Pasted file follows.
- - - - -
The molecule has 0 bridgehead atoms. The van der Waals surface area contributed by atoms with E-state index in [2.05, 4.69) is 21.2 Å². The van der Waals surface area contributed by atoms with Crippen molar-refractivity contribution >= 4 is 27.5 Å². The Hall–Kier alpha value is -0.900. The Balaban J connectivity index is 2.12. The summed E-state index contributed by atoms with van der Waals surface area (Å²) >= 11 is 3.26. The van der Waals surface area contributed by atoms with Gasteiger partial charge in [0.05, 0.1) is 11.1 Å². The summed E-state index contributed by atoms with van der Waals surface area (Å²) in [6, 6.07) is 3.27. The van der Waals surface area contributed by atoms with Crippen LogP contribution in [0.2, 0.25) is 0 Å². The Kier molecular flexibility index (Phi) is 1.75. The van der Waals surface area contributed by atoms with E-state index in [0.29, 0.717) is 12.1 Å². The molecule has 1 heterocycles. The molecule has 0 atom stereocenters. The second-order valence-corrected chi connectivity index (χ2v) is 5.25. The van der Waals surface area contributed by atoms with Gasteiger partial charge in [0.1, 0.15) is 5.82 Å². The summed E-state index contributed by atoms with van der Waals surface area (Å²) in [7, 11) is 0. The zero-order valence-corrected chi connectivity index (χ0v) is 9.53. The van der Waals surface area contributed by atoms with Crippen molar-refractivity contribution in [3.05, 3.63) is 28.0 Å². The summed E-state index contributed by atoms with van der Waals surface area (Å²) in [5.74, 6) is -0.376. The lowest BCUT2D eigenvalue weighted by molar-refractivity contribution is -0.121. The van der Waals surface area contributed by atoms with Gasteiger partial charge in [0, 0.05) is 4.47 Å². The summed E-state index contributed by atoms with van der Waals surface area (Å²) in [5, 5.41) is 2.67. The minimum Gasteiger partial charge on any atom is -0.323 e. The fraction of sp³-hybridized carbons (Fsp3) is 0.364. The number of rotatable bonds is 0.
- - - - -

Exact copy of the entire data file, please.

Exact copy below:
The molecule has 0 bridgehead atoms. The van der Waals surface area contributed by atoms with E-state index in [2.05, 4.69) is 21.2 Å². The van der Waals surface area contributed by atoms with Crippen molar-refractivity contribution >= 4 is 27.5 Å². The Hall–Kier alpha value is -0.900. The Balaban J connectivity index is 2.12. The summed E-state index contributed by atoms with van der Waals surface area (Å²) >= 11 is 3.26. The van der Waals surface area contributed by atoms with Gasteiger partial charge in [0.05, 0.1) is 11.1 Å². The summed E-state index contributed by atoms with van der Waals surface area (Å²) in [6, 6.07) is 3.27. The van der Waals surface area contributed by atoms with Crippen LogP contribution in [0.2, 0.25) is 0 Å². The Kier molecular flexibility index (Phi) is 1.75. The van der Waals surface area contributed by atoms with E-state index in [0.29, 0.717) is 12.1 Å². The molecule has 1 heterocycles. The molecule has 0 atom stereocenters. The second-order valence-corrected chi connectivity index (χ2v) is 5.25. The van der Waals surface area contributed by atoms with Gasteiger partial charge in [0.1, 0.15) is 5.82 Å². The summed E-state index contributed by atoms with van der Waals surface area (Å²) in [7, 11) is 0. The zero-order valence-corrected chi connectivity index (χ0v) is 9.53. The van der Waals surface area contributed by atoms with Crippen molar-refractivity contribution in [3.05, 3.63) is 28.0 Å². The summed E-state index contributed by atoms with van der Waals surface area (Å²) in [5.74, 6) is -0.376. The lowest BCUT2D eigenvalue weighted by molar-refractivity contribution is -0.121. The van der Waals surface area contributed by atoms with Gasteiger partial charge in [0, 0.05) is 4.47 Å². The summed E-state index contributed by atoms with van der Waals surface area (Å²) in [5, 5.41) is 2.67. The minimum Gasteiger partial charge on any atom is -0.323 e. The fraction of sp³-hybridized carbons (Fsp3) is 0.364. The number of rotatable bonds is 0.